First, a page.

james (book of ruth)

a dramatic oratorio
for soprano, mezzo-soprano, and baritone soloists, chorus of mixed voices, and ensemble (2018/2019)

Category:

Description

Duration: 65 min.

Libretto:
English
Zac Kline

Cast:
James .. .. .. .. baritone
His Mother .. .. .. soprano
Ruth .. .. .. mezzo-soprano
Chorus of Mixed Voices

Instrumentation:
Saxophone (soprano and alto)

Percussion (one player)
Glockenspiel, Vibraphone, Triangle, Drum Set

Piano

Violin
Viola
Cello

Movements:
Prologue: Imagine what it would feel like
Mother’s Lullaby: I will protect you

Scene 1. James’ Aria: Noise— I love the city
Scene 2. Sound & Light
Scene 3. I draw a map
Scene 4. Don’t do that
Scene 5. [you put] a cool cloth on my forehead
Scene 6. You will not bury your dead here
Scene 7a. There’s a woman named Ruth
Scene 7b. Ruth’s Aria: I will give him rest

Epilogue: Can you forgive?

Introduction:
james (book of ruth) is a dramatic oratorio written by composer Steven Serpa and librettist Zac Kline. It presents the story of James, an HIV+ man, and the losses he suffers because of the disease. James loses the man he loves to the physical ravages of HIV/AIDS, while he is abandoned by his family because of fear and stigma.

Synopsis:
The Prologue shares background for the story and sets a mood of introspection and empathy. It is revealed that James was diagnosed HIV+, and with that, the chorus and soloists ask the audience to “imagine what it would feel like” to be abandoned as a result of that diagnosis. Imagine waking up one morning or imagine that while you slept, with no warning, everyone left you. A remembrance of protected sleep and comfort closes out the prologue with James’ mother singing a lullaby to him in childhood, promising to protect him and to be there for him in darkness and in loneliness.

In Scenes 1 and 2, James feels alone, out of sync, and overwhelmed. He hates the city he lives in, though he puts up a good front and tells people he loves it. That changes when he meets someone new who, with a smile and touch, cuts through the pretense and makes a true connection with James. This new man introduces James to a new community that will accept him for who he is, HIV status and all, and the two men fall in love. The deepening love of their relationship is shared in Scene 3, but amid the happiness and intimacy though, the first hints of failing health are felt.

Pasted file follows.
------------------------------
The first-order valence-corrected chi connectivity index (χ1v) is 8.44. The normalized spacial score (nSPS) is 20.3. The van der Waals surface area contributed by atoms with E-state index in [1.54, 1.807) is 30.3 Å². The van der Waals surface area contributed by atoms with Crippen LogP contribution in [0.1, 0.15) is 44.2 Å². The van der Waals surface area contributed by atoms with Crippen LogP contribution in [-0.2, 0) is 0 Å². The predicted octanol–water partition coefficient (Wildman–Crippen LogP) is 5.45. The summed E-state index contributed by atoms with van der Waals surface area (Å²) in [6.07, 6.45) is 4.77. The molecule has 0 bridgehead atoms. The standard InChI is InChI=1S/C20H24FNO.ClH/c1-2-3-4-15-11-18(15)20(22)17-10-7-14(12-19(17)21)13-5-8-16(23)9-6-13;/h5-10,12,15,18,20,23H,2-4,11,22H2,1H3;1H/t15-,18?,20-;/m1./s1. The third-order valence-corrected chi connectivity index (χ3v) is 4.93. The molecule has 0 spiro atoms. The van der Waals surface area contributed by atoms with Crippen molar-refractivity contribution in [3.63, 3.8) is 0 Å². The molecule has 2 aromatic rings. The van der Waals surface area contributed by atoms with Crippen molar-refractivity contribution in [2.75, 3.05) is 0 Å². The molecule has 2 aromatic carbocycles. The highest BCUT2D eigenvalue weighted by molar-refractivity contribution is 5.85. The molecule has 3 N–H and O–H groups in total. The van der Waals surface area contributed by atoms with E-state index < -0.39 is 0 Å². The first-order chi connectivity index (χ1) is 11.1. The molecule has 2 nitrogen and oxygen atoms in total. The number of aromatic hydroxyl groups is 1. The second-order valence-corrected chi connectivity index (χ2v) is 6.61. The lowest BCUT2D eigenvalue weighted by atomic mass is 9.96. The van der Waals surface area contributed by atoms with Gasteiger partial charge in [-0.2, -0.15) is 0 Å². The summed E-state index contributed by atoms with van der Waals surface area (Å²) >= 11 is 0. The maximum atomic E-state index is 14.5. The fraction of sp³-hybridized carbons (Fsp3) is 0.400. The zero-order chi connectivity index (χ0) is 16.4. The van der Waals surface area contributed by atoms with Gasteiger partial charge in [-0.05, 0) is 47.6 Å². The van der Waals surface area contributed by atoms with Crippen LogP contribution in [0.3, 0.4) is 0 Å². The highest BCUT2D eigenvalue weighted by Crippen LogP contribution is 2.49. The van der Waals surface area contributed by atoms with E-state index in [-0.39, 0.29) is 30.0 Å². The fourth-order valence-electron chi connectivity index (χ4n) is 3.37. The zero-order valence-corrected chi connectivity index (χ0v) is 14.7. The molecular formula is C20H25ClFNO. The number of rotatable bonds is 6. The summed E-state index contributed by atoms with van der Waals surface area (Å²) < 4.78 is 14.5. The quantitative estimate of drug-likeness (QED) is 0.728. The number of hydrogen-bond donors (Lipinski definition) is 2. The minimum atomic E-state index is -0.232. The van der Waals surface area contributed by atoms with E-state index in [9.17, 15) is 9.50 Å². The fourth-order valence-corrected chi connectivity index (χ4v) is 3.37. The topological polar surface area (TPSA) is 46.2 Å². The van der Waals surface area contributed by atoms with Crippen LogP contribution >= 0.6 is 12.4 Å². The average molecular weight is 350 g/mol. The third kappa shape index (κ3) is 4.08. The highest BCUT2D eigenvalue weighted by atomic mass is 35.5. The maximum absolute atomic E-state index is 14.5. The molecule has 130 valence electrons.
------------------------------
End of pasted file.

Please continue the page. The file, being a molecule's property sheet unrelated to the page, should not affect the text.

James’ partner has been getting sicker, and James doesn’t know what to do. In Scene 4, he seeks the support and advice of his mother. He is immediately confronted with the admonishment and judgment of her religious community. She wants James to return home to her and the redemption and healing available through faith. She tells him, he must leave his partner and their life of sin behind, but James won’t leave his partner. They love each other and his partner needs him. James can’t understand why his mother refuses him and his partner. After her final rejection, James finds a renewed sense of belonging and comfort in the life that he and his partner are building together.

Through Scenes 5 and 6, James’ partner gets sicker. James takes care of his partner’s daily needs, their own individual medical routines, and he tries his best to maintain a hopeful outlook for them both in the face of HIV. His partner dies, and James feels lonelier than ever. He feels guilt for surviving with a disease that took his lover and an overwhelming responsibility to find a burial place and create a final rest for the man he has lost.

In his loneliness, James meets a stranger, a woman named Ruth. She offers to help shoulder this burden, the responsibility of burying his partner and the guilt he feels in surviving him. James resists her, insisting that he is alone in this obligation and alone again in life, but Ruth reminds him that he has a loving, supportive community that is there for him. As Scene 7 ends, she promises to be there for him and to be there with him as he faces the future without his partner and a life with HIV.

In the Epilogue, James regards himself in a mirror. He sees the same man he has always been, even if some others see him differently and push him away because of the disease he has. The disease has not changed him, though his experiences have marked his face with signs of love and of loss. He is left confronting the questions: Can he forgive? Can he show love to those who have refused him love? How can he rebuild his life after so much loss and rejection?

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